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Hypotension With Initiation Of Cardiopulmonary Bypass

Cardiopulmonary bypass (CPB) circuits are typically primed with ~1500 cc of volume (crystalloid, colloid, and/or blood). If a 70 kilogram male (~ 5 liter blood volume) is placed on CPB, one would expect his hematocrit to drop by 30-40% (hemodilution) with a subsequent decrease in systemic vascular resistance (SVR) –  the primary mechanism why patients also become hypotensive immediately after initiating CPB.

In fluid dynamics, we all remember that the pressure gradient between two points is equal to the product of flow and resistance.

Δ(P) = Q*R

Going one step further, Poiseuille’s Law relates resistance to laminar flow having fluid viscosity, η, through a vessel having radius, r, and length, x, as follows:

R = [8*η*Δ(x)] / (π*r4)

Hemodilution causes the viscosity (η) to drop substantially thereby decreasing the resistance (R) to flow. This resistance is essentially the patient’s SVR. By holding flow (Q) constant, a decrease in SVR (R) will decrease pressure (P) resulting in hypotension.

Because the mechanism is a drop in SVR, we treat this hypotension with vasoactive agents which increase SVR (norepinephrine, phenylephrine, vasopressin).

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2 Comments

  1. How do you feel about different components of prime? Plasmalyte vs Lactated Ringers? And also Mannitol being added to the prime as an osmotic diuretic?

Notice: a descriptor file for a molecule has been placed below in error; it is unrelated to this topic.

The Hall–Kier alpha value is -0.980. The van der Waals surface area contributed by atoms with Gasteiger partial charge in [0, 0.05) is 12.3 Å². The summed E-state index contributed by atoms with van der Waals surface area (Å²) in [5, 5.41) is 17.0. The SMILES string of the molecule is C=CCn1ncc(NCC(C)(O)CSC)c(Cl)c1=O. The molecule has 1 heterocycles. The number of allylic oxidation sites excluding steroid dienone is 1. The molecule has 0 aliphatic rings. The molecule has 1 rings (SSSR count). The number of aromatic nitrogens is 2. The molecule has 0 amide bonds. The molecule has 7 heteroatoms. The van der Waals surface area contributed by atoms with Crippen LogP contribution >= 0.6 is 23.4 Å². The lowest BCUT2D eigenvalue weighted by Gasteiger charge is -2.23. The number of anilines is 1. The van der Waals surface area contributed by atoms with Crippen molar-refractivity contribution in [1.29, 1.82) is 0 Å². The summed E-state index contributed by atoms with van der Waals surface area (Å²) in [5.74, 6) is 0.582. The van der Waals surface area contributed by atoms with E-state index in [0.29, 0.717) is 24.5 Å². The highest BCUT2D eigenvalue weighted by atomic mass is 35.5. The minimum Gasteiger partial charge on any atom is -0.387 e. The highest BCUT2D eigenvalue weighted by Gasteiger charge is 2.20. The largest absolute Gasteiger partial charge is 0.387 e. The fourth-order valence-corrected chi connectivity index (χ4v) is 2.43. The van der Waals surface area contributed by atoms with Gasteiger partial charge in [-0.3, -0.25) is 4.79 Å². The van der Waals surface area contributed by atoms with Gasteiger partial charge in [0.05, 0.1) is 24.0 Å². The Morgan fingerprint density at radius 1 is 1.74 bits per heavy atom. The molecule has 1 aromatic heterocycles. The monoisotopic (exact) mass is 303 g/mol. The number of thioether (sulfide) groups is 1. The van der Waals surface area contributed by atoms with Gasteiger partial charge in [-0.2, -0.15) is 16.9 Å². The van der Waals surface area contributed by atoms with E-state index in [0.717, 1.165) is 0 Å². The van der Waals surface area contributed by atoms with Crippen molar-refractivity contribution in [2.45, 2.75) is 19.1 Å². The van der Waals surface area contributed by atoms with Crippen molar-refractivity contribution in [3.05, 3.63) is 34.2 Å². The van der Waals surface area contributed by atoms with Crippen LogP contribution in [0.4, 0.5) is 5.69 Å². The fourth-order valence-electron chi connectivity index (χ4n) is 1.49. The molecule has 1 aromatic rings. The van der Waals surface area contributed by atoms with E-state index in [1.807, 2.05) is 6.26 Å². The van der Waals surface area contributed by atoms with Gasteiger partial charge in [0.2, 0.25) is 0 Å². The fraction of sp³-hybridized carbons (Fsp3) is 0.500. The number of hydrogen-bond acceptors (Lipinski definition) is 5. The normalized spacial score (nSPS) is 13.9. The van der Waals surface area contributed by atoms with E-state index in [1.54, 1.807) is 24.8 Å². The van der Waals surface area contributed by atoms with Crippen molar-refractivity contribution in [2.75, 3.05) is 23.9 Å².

Also whats your opinion on adding crystalloid vs colloids when volume is required? Whether on bypass or in the ICU.

    1. The crystalloid versus colloid debate is easily one of the hottest points of debate in perioperative and critical care medicine, so I’m not going to go in depth here except saying I give the patient what I think they need in the context of anticipated changes. For example, a small patient with tenuous distal perfusion (ie, carotid disease) warrants blood prime consideration. I like Plasmalyte, but I’ll take any balanced crystalloid solution over saline. I’ve trained at institutions that prime with mannitol and others who don’t. In my mind, if a patient’s urine output is adequate, I don’t really see a need (if anything, they keep diuresing in the ICU and becoming hypovolemic). If urine output is sluggish, then I’ll definitely consider it on CPB.

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